To do this, evaluate the best aspects of the existing culture and ask yourself if the policy will elevate or stymie them. On the other hand, the new policy could be designed to address the negatives of the current workplace culture. Policy that establishes employee accountability and responsibility can redirect these negative behaviors.

Regardless of how this new policy is intended to shape the culture, remember that good workplace culture is authentic and genuine. Your policy development efforts should reflect that or the policy won’t integrate well with employees.

How many employees are affected by the policy?

Examine how many employees will be affected by the new policy and who these employees are in your company. The exact number of employees can often be difficult to pin down once you begin looking critically at the working relationships between employees and their departments.

The highest priority policies are the ones that have the potential to affect every employee. Issues that affect everyone, such as requesting vacation time or handling workplace misconduct, will quickly hamper productivity levels if they are not resolved through new policy. However, even policy that is intended to affect only managers or directors of departments can have far-reaching influence.

Consider how strong the impact on employee productivity will be for the new policy. This will be a good way to determine how many employees will be affected. The stronger the impact, the more immediately beneficial this policy will be.

Is the policy critical to workplace health and safety?

Having a safe and healthy work environment for every employee should be at the top of your to-do list. A policy that isn’t making improvements on workplace safety can still be high priority, but every company has a legal and moral responsibility to its employees to ensure their safety first.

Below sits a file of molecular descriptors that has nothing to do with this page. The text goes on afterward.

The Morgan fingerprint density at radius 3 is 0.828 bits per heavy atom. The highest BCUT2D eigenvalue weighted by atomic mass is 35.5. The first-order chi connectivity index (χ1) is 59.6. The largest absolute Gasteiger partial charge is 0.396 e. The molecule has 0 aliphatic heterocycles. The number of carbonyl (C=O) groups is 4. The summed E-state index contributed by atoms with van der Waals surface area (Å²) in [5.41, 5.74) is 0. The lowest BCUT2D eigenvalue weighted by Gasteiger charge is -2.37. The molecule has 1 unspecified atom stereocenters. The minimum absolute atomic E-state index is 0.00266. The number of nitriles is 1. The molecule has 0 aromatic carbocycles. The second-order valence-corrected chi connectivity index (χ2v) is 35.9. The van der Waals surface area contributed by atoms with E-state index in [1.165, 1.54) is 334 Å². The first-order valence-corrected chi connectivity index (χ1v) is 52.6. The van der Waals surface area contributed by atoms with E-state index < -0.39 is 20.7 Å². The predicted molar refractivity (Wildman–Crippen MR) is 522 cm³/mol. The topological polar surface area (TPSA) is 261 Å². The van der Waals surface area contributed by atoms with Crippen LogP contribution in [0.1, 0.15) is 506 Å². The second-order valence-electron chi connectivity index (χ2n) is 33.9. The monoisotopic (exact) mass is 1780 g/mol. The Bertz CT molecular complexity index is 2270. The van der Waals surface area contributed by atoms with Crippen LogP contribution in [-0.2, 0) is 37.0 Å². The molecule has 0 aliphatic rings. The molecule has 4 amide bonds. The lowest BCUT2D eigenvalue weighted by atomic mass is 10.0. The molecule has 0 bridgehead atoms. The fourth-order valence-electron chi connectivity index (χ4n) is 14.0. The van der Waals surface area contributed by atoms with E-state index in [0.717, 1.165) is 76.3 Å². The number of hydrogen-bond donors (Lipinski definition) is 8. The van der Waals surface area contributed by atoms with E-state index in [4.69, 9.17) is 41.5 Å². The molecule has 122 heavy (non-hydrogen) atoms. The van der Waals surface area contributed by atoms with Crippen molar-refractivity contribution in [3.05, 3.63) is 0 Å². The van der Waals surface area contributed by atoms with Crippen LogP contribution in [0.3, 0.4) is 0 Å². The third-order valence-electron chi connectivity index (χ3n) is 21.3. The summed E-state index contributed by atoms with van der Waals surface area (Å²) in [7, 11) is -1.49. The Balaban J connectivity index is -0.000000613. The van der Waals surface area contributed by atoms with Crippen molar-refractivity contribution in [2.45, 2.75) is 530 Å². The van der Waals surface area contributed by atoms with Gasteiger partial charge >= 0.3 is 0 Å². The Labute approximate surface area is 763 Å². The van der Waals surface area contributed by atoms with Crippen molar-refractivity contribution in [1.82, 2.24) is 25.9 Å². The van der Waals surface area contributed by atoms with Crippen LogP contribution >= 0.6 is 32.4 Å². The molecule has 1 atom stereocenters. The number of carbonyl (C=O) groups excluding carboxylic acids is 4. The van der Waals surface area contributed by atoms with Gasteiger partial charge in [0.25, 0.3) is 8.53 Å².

New policy that can create a more favorable workplace should not be neglected, and there are several ways company policy can do this. Policy that promotes healthy behaviors such as implementing a smoke-free environment can help shape a healthy culture among employees. Creating clear policy on sexual harassment in the workplace and educating employees on proper standards of conduct can create a safe environment. Policies like these deserve priority for the benefit of every party who has a stake in the policy development process.

Don’t let your company’s policy development efforts go to waste.

All of the critical thought and deliberation in policy development will not amount to much if few employees embrace it. The next hurdle to overcome after creating vital company policy is the dissemination and implementation of the policy to all affected employees.

TotalCompliance will not only make sure your new policies reach every employee that needs to know about it, but it will make sure they actually read and acknowledge it. New policy releases can also include quizzes for testing comprehension. Meanwhile, all of your policy data is stored on one central, cloud-based location for easy management.

Developing and instituting effective company policy can seem convoluted and tedious at times, but the result can be a rewarding one: a safe, productive, and fulfilled workforce that has all the tools it needs to help the company grow. ComplianceBridge is built to keep it that way.